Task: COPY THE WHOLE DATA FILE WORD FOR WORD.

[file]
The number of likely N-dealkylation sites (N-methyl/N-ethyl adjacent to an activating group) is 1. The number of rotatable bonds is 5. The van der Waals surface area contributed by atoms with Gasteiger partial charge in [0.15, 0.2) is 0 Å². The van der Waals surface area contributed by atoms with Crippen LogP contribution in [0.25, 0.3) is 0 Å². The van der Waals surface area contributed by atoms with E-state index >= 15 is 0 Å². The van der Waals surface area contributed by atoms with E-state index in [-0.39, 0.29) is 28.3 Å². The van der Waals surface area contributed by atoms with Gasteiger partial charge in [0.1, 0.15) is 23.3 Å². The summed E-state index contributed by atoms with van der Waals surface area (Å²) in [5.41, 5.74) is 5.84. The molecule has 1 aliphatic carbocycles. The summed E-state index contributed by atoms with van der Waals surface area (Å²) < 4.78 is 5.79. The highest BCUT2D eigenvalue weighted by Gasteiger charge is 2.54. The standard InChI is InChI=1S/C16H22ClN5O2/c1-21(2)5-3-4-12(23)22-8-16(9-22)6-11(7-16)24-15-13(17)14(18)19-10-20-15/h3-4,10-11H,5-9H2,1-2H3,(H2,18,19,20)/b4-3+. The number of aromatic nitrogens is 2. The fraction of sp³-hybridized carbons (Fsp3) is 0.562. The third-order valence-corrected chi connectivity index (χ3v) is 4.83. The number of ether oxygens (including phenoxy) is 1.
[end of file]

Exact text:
The number of likely N-dealkylation sites (N-methyl/N-ethyl adjacent to an activating group) is 1. The number of rotatable bonds is 5. The van der Waals surface area contributed by atoms with Gasteiger partial charge in [0.15, 0.2) is 0 Å². The van der Waals surface area contributed by atoms with Crippen LogP contribution in [0.25, 0.3) is 0 Å². The van der Waals surface area contributed by atoms with E-state index >= 15 is 0 Å². The van der Waals surface area contributed by atoms with E-state index in [-0.39, 0.29) is 28.3 Å². The van der Waals surface area contributed by atoms with Gasteiger partial charge in [0.1, 0.15) is 23.3 Å². The summed E-state index contributed by atoms with van der Waals surface area (Å²) in [5.41, 5.74) is 5.84. The molecule has 1 aliphatic carbocycles. The summed E-state index contributed by atoms with van der Waals surface area (Å²) < 4.78 is 5.79. The highest BCUT2D eigenvalue weighted by Gasteiger charge is 2.54. The standard InChI is InChI=1S/C16H22ClN5O2/c1-21(2)5-3-4-12(23)22-8-16(9-22)6-11(7-16)24-15-13(17)14(18)19-10-20-15/h3-4,10-11H,5-9H2,1-2H3,(H2,18,19,20)/b4-3+. The number of aromatic nitrogens is 2. The fraction of sp³-hybridized carbons (Fsp3) is 0.562. The third-order valence-corrected chi connectivity index (χ3v) is 4.83. The number of ether oxygens (including phenoxy) is 1.